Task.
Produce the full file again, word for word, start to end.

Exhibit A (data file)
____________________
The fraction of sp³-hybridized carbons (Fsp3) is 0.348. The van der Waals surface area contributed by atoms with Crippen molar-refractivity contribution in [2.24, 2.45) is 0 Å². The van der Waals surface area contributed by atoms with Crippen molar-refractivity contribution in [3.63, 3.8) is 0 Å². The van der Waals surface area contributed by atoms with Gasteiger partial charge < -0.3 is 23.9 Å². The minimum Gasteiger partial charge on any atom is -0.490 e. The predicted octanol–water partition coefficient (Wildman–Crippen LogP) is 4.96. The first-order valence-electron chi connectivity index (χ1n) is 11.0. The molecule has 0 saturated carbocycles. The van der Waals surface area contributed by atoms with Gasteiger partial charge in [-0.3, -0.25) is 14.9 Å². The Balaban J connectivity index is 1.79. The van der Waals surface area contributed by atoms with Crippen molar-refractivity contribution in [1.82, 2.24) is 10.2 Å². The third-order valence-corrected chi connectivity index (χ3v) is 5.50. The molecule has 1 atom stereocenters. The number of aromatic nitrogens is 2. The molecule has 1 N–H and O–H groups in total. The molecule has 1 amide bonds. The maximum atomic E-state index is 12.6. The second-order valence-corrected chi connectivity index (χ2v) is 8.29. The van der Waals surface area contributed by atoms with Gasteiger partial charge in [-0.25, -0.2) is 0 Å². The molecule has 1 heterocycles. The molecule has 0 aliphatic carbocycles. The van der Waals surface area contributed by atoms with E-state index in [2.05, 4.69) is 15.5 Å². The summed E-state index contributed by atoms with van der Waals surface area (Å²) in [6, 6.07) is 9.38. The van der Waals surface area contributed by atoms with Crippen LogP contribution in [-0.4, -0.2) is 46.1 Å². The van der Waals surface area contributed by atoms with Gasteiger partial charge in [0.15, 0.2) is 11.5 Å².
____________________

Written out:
The fraction of sp³-hybridized carbons (Fsp3) is 0.348. The van der Waals surface area contributed by atoms with Crippen molar-refractivity contribution in [2.24, 2.45) is 0 Å². The van der Waals surface area contributed by atoms with Crippen molar-refractivity contribution in [3.63, 3.8) is 0 Å². The van der Waals surface area contributed by atoms with Gasteiger partial charge < -0.3 is 23.9 Å². The minimum Gasteiger partial charge on any atom is -0.490 e. The predicted octanol–water partition coefficient (Wildman–Crippen LogP) is 4.96. The first-order valence-electron chi connectivity index (χ1n) is 11.0. The molecule has 0 saturated carbocycles. The van der Waals surface area contributed by atoms with Gasteiger partial charge in [-0.3, -0.25) is 14.9 Å². The Balaban J connectivity index is 1.79. The van der Waals surface area contributed by atoms with Crippen molar-refractivity contribution in [1.82, 2.24) is 10.2 Å². The third-order valence-corrected chi connectivity index (χ3v) is 5.50. The molecule has 1 atom stereocenters. The number of aromatic nitrogens is 2. The molecule has 1 N–H and O–H groups in total. The molecule has 1 amide bonds. The maximum atomic E-state index is 12.6. The second-order valence-corrected chi connectivity index (χ2v) is 8.29. The van der Waals surface area contributed by atoms with Gasteiger partial charge in [-0.25, -0.2) is 0 Å². The molecule has 1 heterocycles. The molecule has 0 aliphatic carbocycles. The van der Waals surface area contributed by atoms with E-state index in [2.05, 4.69) is 15.5 Å². The summed E-state index contributed by atoms with van der Waals surface area (Å²) in [6, 6.07) is 9.38. The van der Waals surface area contributed by atoms with Crippen LogP contribution in [-0.4, -0.2) is 46.1 Å². The van der Waals surface area contributed by atoms with Gasteiger partial charge in [0.15, 0.2) is 11.5 Å².